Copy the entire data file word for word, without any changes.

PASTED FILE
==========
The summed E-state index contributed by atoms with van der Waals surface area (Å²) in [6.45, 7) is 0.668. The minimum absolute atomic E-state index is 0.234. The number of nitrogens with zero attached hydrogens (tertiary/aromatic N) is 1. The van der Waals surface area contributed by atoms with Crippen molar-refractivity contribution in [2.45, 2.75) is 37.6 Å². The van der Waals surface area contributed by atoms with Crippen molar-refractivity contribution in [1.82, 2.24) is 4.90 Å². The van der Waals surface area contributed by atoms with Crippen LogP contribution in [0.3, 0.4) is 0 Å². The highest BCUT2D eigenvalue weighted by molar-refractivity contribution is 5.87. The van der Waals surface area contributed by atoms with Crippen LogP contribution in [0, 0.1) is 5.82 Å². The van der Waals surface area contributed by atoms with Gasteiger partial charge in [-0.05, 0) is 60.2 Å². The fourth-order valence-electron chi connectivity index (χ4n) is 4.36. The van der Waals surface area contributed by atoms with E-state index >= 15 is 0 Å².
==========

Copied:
The summed E-state index contributed by atoms with van der Waals surface area (Å²) in [6.45, 7) is 0.668. The minimum absolute atomic E-state index is 0.234. The number of nitrogens with zero attached hydrogens (tertiary/aromatic N) is 1. The van der Waals surface area contributed by atoms with Crippen molar-refractivity contribution in [2.45, 2.75) is 37.6 Å². The van der Waals surface area contributed by atoms with Crippen molar-refractivity contribution in [1.82, 2.24) is 4.90 Å². The van der Waals surface area contributed by atoms with Crippen LogP contribution in [0.3, 0.4) is 0 Å². The highest BCUT2D eigenvalue weighted by molar-refractivity contribution is 5.87. The van der Waals surface area contributed by atoms with Crippen LogP contribution in [0, 0.1) is 5.82 Å². The van der Waals surface area contributed by atoms with Gasteiger partial charge in [-0.05, 0) is 60.2 Å². The fourth-order valence-electron chi connectivity index (χ4n) is 4.36. The van der Waals surface area contributed by atoms with E-state index >= 15 is 0 Å².